FIG. 1 is a perspective view of an apparatus for cutting pattern pieces from sheet material embodying the invention.
FIG. 2 is a fragmentary end elevational view of the apparatus illustrated in FIG. 1.
FIG. 3 is a somewhat enlarged fragmentary sectional view taken along the line 3—3 of FIG. 1 showing the coupling units in their uncoupled position.
FIG. 4 is similar to FIG. 3 but shows the coupling units in their coupled position.
FIG. 5 is a somewhat enlarged fragmentary sectional view taken along the line 5—5 of FIG. 1 but showing the apparatus somewhat schematically.
FIG. 6 is a schematic front elevational view of the labeler which forms a part of the labeling device of the apparatus shown in FIG. 1.
FIG. 7 is a schematic plan view of the labeler of FIG. 6.
FIG. 8 is a plan view of a strip of labels carried by the labeler illustrated in FIG. 6.
FIG. 9 is a plan view of the sheet material including labeled pattern pieces.
FIG. 10 is a somewhat enlarged fragmentary sectional view of a second embodiment of the coupling unit which forms a part of the apparatus shown in FIG. 1 taken along the line 3—3 of FIG. 1.
FIG. 11 is a side elevational view of the coupling units shown in FIG. 10.DETAILED DESCRIPT
ION OF THE INVENTION FIG. 1 is a perspective view of an automatically controlled cutting apparatus 10 embodying the invention. The method of cutting pattern pieces encompassed by the invention will be disclosed in conjunction with the description of the apparatus.
The apparatus 10 comprises a vacuum hold-down table assembly, generally designated 12, including a stationary table 13 defining a generally horizontally disposed work surface 14. The apparatus further includes a cutting instrument, which in the illustrated embodiment is a cutting wheel 16, and a carriage assembly indicated generally at 18 for moving the cutting wheel 16 in rolling cutting engagement with the work surface 14 to cut sheet material, such as the sheet a fabric 20, spread on the work surface.
The carriage assembly 18 is supported on the table 12 to move the cutting wheel 16 in longitudinal (X) and transverse (Y) directions relative to the work surface 14 in response to command signals received from a microprocessor-based design and control unit 22. The cutting wheel 16 is further arranged for angular movement about a &thgr; axis generally perpendicular to the work surface 14 in response to further command signals from the unit 22.
The design and control unit includes a computer aided design system for receiving and storing data representing a plurality of made to order garments. As noted above a made to order garment means either a standard-sized garment manufactured for a specific individual, a custom fitted garment manufactured for a specific individual based on the individual's physical measurements, or a garment manufactured from a prototype design. For example, in the case where a custom fitted pair of women's blue jeans is requested, data representing the individual's hip, waist, inseam and rise measurements are transmitted electronically from the location where the measurements are taken to the unit 22. The design portion of the unit 22, which may be any well-known computer aided design system known to those skilled in the art, is then utilized by an operator to create a digital representation of a pair of jeans custom fitted to the individual's measurements.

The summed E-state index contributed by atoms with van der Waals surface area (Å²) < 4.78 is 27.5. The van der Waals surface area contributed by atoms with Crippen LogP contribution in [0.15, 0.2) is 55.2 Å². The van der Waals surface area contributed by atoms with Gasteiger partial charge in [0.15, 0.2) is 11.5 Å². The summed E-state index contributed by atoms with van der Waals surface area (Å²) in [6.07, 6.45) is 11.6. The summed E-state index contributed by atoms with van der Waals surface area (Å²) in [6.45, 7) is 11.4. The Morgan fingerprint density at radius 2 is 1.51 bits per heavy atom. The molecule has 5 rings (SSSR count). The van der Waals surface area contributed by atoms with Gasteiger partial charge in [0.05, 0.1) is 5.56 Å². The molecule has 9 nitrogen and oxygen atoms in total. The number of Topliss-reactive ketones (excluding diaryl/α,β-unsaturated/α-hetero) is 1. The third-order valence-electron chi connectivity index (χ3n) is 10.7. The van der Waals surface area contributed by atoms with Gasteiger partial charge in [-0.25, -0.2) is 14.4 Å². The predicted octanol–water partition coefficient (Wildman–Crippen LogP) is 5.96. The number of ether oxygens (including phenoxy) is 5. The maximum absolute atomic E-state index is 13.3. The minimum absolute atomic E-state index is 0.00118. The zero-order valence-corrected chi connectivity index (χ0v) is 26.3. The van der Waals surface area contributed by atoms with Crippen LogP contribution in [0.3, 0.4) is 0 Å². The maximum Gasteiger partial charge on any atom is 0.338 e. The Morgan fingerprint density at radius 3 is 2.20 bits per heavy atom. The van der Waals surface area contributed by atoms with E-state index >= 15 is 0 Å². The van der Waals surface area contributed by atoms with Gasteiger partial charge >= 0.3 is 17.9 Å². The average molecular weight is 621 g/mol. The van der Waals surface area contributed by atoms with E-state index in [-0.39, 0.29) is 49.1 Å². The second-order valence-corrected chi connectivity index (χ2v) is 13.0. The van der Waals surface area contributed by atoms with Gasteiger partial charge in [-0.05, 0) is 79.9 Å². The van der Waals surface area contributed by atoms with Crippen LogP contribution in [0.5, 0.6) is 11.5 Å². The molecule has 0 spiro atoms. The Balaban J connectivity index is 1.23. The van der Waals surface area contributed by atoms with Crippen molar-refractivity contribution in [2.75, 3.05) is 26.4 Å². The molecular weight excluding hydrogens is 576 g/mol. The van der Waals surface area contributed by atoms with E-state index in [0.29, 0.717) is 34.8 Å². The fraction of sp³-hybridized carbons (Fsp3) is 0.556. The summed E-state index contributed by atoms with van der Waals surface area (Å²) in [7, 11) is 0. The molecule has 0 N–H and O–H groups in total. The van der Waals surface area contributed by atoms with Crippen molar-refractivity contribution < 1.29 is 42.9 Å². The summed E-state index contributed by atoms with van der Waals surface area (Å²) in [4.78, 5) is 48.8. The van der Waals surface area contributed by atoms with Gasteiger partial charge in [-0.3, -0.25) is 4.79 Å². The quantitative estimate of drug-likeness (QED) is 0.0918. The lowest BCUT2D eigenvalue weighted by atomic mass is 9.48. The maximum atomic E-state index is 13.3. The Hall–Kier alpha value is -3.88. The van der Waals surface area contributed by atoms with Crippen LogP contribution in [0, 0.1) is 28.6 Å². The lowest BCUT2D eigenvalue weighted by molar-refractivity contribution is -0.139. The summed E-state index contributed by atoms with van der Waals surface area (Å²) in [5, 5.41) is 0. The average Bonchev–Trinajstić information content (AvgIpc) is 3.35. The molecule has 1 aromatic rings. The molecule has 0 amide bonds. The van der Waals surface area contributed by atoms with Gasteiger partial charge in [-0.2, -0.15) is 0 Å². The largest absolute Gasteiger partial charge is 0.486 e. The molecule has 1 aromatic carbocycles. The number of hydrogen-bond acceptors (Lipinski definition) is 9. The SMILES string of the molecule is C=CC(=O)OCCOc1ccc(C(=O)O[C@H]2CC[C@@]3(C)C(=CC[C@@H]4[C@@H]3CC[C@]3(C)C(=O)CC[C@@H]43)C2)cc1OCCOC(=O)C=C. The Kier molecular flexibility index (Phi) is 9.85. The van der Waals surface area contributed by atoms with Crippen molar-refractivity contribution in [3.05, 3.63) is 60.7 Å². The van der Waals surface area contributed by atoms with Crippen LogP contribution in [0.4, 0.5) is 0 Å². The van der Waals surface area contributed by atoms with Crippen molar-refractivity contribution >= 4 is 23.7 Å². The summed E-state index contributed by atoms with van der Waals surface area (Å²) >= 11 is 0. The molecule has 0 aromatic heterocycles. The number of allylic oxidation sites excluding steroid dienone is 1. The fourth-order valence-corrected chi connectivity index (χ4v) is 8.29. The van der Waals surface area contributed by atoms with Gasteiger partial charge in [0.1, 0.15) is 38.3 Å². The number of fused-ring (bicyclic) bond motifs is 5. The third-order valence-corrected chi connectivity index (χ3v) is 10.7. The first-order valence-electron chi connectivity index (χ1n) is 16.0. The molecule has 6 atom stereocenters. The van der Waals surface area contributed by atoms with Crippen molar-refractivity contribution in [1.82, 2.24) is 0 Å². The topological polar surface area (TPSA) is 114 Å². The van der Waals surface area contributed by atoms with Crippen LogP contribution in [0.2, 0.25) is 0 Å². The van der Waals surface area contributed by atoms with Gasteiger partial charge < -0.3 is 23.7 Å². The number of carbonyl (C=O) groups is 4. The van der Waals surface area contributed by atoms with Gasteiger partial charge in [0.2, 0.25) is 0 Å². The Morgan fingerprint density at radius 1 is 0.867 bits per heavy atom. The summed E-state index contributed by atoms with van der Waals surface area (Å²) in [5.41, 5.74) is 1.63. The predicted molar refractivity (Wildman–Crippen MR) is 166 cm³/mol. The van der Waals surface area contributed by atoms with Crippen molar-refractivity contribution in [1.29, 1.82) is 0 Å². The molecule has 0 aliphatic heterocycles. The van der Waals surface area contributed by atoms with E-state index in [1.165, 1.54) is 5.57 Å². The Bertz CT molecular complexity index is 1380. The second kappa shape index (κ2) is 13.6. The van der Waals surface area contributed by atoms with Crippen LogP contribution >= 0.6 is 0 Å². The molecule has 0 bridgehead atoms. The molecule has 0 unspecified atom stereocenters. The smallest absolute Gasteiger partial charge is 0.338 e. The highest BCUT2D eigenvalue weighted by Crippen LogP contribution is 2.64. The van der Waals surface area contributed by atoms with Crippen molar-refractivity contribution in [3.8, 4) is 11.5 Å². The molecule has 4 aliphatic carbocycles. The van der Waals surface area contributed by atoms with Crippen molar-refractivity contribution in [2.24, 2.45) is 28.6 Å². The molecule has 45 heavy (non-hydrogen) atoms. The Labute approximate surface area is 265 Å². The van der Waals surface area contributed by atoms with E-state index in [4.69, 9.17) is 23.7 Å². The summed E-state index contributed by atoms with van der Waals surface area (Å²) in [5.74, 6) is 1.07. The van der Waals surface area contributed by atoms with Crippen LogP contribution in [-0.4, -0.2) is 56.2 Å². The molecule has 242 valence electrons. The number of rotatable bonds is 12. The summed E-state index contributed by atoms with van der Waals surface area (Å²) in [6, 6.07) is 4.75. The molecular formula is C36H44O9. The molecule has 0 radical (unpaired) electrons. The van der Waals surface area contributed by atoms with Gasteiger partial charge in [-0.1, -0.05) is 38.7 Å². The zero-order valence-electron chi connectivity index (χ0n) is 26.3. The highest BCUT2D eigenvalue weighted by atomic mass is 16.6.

Data representing any number of made to order garments are received by the design and control unit 22, and the unit 22 incorporates the various digital representations of the garments into a continuous marker which, as stated above, provides a set of instructions that defines the pattern pieces comprising individual garments or groups of garments, such as the pattern pieces 24, 24, and arranges the pieces together as they are to be cut from successive bites of the fabric 20. That is, the marker if formed sequentially, beginning at one end, by sequentially adding pattern pieces corresponding to individual garments or groups of garments to allow cutting of all of the pieces comprising the garment or group of garments before the marker is completed.
In order to make optimum use of the fabric, the continuous marker controls or adjusts the size of each bite of fabric and, when necessary, combines pattern pieces comprising garments for different individuals onto the same bite or segment of fabric. Further, the marker preferably sizes each bite of fabric to avoid partial cutting of pattern pieces. To cut pattern pieces from the fabric 20 according to the marker, the marker instructions are converted by the control portion of the unit 22 into the command signals that direct the carriage assembly 18 for movement in the illustrated (X) and (Y) coordinate directions and the cutting wheel 16 for rolling cutting engagement with the work surface 14.
Referring now to FIGS. 1-4 and the carriage assembly 18 in more detail, the assembly includes an X-carriage 26 which is accurately guided for movement in the X-coordinate direction by ways 27, 27 which extend longitudinally along opposite sides of the table 13. An X-drive motor 28 receives command signals from the unit 22 and rotates pinions (not shown) which engage racks (also not shown) at opposite sides of the table to accurately translate the X-carriage to various positions relative to the work surface 14.